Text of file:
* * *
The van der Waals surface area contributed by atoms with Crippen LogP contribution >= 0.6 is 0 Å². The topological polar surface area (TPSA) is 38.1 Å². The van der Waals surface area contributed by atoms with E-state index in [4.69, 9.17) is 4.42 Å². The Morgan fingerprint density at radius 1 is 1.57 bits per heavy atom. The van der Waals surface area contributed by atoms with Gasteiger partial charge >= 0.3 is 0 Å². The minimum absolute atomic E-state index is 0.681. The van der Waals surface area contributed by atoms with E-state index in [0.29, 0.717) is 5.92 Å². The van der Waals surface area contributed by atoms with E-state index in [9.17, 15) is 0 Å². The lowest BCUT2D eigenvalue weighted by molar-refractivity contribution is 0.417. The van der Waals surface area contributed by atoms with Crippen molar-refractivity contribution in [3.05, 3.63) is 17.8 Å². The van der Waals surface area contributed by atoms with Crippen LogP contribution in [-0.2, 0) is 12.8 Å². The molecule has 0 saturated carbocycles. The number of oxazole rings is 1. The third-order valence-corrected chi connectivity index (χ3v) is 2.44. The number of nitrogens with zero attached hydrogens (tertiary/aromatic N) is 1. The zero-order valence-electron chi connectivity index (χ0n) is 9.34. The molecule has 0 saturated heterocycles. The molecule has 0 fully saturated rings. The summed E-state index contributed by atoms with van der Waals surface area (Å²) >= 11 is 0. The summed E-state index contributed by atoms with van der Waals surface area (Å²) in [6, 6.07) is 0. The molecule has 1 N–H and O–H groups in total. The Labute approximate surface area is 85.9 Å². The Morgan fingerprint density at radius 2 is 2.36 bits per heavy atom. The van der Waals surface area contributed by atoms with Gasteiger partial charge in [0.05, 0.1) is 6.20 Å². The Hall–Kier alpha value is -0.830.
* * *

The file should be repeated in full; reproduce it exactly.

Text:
The van der Waals surface area contributed by atoms with Crippen LogP contribution >= 0.6 is 0 Å². The topological polar surface area (TPSA) is 38.1 Å². The van der Waals surface area contributed by atoms with E-state index in [4.69, 9.17) is 4.42 Å². The Morgan fingerprint density at radius 1 is 1.57 bits per heavy atom. The van der Waals surface area contributed by atoms with Gasteiger partial charge >= 0.3 is 0 Å². The minimum absolute atomic E-state index is 0.681. The van der Waals surface area contributed by atoms with E-state index in [0.29, 0.717) is 5.92 Å². The van der Waals surface area contributed by atoms with E-state index in [9.17, 15) is 0 Å². The lowest BCUT2D eigenvalue weighted by molar-refractivity contribution is 0.417. The van der Waals surface area contributed by atoms with Crippen molar-refractivity contribution in [3.05, 3.63) is 17.8 Å². The van der Waals surface area contributed by atoms with Crippen LogP contribution in [-0.2, 0) is 12.8 Å². The molecule has 0 saturated carbocycles. The number of oxazole rings is 1. The third-order valence-corrected chi connectivity index (χ3v) is 2.44. The number of nitrogens with zero attached hydrogens (tertiary/aromatic N) is 1. The zero-order valence-electron chi connectivity index (χ0n) is 9.34. The molecule has 0 saturated heterocycles. The molecule has 0 fully saturated rings. The summed E-state index contributed by atoms with van der Waals surface area (Å²) >= 11 is 0. The summed E-state index contributed by atoms with van der Waals surface area (Å²) in [6, 6.07) is 0. The molecule has 1 N–H and O–H groups in total. The Labute approximate surface area is 85.9 Å². The Morgan fingerprint density at radius 2 is 2.36 bits per heavy atom. The van der Waals surface area contributed by atoms with Gasteiger partial charge in [0.05, 0.1) is 6.20 Å². The Hall–Kier alpha value is -0.830.